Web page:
Well, almost. London to Brighton to Guildford, anyway.
Travelling home with the bike on the car roof was a comfortable way to rest weary legs after the London to Brighton Bike Ride. And then, somewhere along the bleak A23 south of Crawley, I saw them.
Lone cylists, still carrying their London to Brighton numbers, pedalling along the bleak dual carriageway and working their way through the late afternoon across Sussex. Heading north and back to London.
The idea was born — to complete the 54 miles of the London to Brighton Bike Ride, and then glide (or limp) home to Guildford afterwards. That would make a long day’s ride of perhaps 100 miles in all.
And the last four years, I’ve done that — although on different routes each time.
The Olympic torch is coming to Guildford in 2012 as its last stop before London.
The grass running track in Stoke Park was laid out again recently. It’s from here in Guildford that the Olympic torch will begin the the final leg of its journey into London for the 2012 games.
There’ll be an evening celebration in Stoke Park on Friday, 20th July next year.
Over the summer I’ve discovered two more tough ascents in the Surrey Hills.
Both lead through the woods up to Winterfold Heath, deep in the Hurtwood Forest set high above Cranleigh.
The Hurtwood is one of the largest privately owned estates in Surrey.
Mercifully, most of it is accessible on a dense network of footpaths, one of which is an ancient Roman road.
Alderbrook Road (A to B); Barhatch Lane (D to C)
The two ascents are different.
It’s late on a summer’s evening and I’m cycling homeward along one of the most beautiful country roads in England.
This morning’s London to Brighton bike ride is well behind me now and I’m rolling towards the sunset on the longest day of the year.
Eighty miles are in my legs by the time I pass the pretty Saxon village of Slinfold, with twenty more ahead to Guildford.
Beyond the church, I slowly climb a steady rise and turn right onto the main A29. One of my favourite cycling stretches, this — perfect blacktop, arrow straight, and for now at least, heading gently downhill towards the river.
This is Stane Street — the Roman road from Chichester to London. Built in the 1st Century AD, it’s more than good enough for me now. I pause to eat and think at the bridge across the Arun. Here, inside the meander of the river, the Romans built a staging post or mansio.
Ditchling Beacon is the high point of the London to Brighton Bike Ride each year, in lots more ways than one.
A whole year of training is finally distilled into one breathless blur of uphill climb.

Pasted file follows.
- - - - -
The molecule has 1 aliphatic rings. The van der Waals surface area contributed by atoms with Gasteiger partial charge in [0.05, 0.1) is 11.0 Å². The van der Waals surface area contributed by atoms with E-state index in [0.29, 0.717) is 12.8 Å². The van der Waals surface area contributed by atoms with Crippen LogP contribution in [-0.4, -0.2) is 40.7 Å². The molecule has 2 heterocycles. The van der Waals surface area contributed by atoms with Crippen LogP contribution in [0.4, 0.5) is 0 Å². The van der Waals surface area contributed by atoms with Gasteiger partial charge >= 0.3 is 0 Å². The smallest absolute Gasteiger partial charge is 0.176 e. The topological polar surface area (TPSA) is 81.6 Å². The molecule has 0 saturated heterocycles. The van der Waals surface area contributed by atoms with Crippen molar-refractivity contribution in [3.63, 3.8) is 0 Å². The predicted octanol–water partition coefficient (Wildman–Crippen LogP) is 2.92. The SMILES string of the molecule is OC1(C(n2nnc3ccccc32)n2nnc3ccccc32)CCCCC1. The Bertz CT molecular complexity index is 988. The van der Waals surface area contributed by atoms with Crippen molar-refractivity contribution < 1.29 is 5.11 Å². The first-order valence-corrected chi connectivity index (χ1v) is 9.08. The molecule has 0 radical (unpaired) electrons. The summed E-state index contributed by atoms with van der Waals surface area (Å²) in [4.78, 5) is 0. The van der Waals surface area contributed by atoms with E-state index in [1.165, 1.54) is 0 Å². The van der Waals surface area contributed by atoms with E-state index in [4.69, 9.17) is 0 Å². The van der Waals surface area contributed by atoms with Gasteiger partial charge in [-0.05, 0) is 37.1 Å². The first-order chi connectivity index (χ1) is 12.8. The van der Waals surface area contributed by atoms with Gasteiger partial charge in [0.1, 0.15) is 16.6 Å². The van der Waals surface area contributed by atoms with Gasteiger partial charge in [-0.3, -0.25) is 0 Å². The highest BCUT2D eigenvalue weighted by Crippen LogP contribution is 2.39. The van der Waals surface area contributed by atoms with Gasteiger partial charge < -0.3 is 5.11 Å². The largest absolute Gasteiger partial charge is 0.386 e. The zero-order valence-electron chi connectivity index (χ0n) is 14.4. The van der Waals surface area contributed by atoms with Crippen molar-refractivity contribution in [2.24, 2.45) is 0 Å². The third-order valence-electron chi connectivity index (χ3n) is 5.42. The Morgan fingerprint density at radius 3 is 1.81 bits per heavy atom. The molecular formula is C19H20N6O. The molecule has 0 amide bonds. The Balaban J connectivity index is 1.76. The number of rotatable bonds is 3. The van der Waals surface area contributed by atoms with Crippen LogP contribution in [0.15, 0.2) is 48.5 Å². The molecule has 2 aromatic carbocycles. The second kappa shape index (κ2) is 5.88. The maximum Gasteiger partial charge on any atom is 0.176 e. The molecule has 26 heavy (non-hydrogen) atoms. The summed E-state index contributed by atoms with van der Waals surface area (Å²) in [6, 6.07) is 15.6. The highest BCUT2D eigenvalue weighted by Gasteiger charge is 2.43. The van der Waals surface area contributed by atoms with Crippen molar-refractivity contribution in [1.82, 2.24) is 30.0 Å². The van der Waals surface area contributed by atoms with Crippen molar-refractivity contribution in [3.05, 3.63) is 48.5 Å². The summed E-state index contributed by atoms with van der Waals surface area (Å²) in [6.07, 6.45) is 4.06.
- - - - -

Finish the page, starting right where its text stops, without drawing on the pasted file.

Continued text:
And no matter how many hills I’ve toiled all winter, it never seems that success on Ditchling is guaranteed — because it’s the toughest ascent I do.
Here’s a map and a profile of the hill, and a comparison with White Down, the steepest climb in the Surrey Hills close to where I live, and the last training test I do before setting off to Brighton each year.
Things have been slow around here, for a little while now, and in more ways than one.
I’ve had less time for running, and less still for writing. I’ve been unfit, distracted and slow.
And yet — there’s been real progress, too, hidden not far beneath the surface.
Our 95,000 visitors this year may have found only 22 new posts to read, but it’s been a momentous year of change, both in London and abroad.
The great crash formed the backdrop to the year, but it was in America that destiny was decided.
A changing political landscape marked the 2008 US election and the new opportunities that brings, for America and the whole world beyond.
Posted in 2009, Cuba, economics, geology, history, London, music, peak oil, politics, Shakespeare Country, Spain, Surrey and Sussex
Dragons used to roam in St Leonard’s Forest, or so the local legend goes. Today it’s only runners, and me amongst them, burning with limbs afire in the 25th running of the Horsham 10 km.
We’re on my regular lunchtime route, or at least the tricky part of it, where the Lower Cretaceous clays of the lush Arun Valley rise eastwards towards the sandstone plateau of the forest.
We gather on Horsham Rugby Club’s playing fields in bright spring sunshine, and when the siren goes we head off dutifully around the touchline of the first team pitch.